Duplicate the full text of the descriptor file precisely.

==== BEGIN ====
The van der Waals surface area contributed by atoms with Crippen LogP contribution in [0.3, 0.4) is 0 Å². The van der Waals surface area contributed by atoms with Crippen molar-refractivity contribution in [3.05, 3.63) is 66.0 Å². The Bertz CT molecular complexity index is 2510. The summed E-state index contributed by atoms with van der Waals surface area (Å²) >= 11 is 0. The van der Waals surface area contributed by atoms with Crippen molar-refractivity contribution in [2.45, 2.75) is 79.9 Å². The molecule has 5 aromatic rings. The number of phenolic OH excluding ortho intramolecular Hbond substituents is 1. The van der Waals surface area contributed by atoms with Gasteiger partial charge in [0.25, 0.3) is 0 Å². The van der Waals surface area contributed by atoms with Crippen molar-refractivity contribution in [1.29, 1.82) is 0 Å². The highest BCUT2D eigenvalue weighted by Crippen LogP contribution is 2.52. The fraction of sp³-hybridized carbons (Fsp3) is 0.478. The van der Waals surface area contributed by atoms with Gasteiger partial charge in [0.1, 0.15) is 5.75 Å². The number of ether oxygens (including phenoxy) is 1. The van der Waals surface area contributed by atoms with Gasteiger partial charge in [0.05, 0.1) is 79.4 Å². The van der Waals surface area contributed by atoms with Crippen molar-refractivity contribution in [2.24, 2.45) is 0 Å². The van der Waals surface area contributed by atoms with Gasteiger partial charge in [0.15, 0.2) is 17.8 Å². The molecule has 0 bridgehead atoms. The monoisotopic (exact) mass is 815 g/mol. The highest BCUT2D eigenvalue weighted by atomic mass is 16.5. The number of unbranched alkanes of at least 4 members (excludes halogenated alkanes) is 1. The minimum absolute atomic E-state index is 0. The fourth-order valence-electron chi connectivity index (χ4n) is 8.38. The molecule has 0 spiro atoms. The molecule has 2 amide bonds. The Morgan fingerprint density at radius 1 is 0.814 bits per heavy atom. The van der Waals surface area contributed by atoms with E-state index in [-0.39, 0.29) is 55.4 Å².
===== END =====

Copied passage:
The van der Waals surface area contributed by atoms with Crippen LogP contribution in [0.3, 0.4) is 0 Å². The van der Waals surface area contributed by atoms with Crippen molar-refractivity contribution in [3.05, 3.63) is 66.0 Å². The Bertz CT molecular complexity index is 2510. The summed E-state index contributed by atoms with van der Waals surface area (Å²) >= 11 is 0. The van der Waals surface area contributed by atoms with Crippen molar-refractivity contribution in [2.45, 2.75) is 79.9 Å². The molecule has 5 aromatic rings. The number of phenolic OH excluding ortho intramolecular Hbond substituents is 1. The van der Waals surface area contributed by atoms with Gasteiger partial charge in [0.25, 0.3) is 0 Å². The van der Waals surface area contributed by atoms with Crippen molar-refractivity contribution in [1.29, 1.82) is 0 Å². The highest BCUT2D eigenvalue weighted by Crippen LogP contribution is 2.52. The fraction of sp³-hybridized carbons (Fsp3) is 0.478. The van der Waals surface area contributed by atoms with Gasteiger partial charge in [0.1, 0.15) is 5.75 Å². The number of ether oxygens (including phenoxy) is 1. The van der Waals surface area contributed by atoms with Gasteiger partial charge in [0.05, 0.1) is 79.4 Å². The van der Waals surface area contributed by atoms with Crippen molar-refractivity contribution in [2.24, 2.45) is 0 Å². The van der Waals surface area contributed by atoms with Gasteiger partial charge in [0.15, 0.2) is 17.8 Å². The molecule has 0 bridgehead atoms. The monoisotopic (exact) mass is 815 g/mol. The highest BCUT2D eigenvalue weighted by atomic mass is 16.5. The number of unbranched alkanes of at least 4 members (excludes halogenated alkanes) is 1. The minimum absolute atomic E-state index is 0. The fourth-order valence-electron chi connectivity index (χ4n) is 8.38. The molecule has 0 spiro atoms. The molecule has 2 amide bonds. The Morgan fingerprint density at radius 1 is 0.814 bits per heavy atom. The van der Waals surface area contributed by atoms with E-state index in [-0.39, 0.29) is 55.4 Å².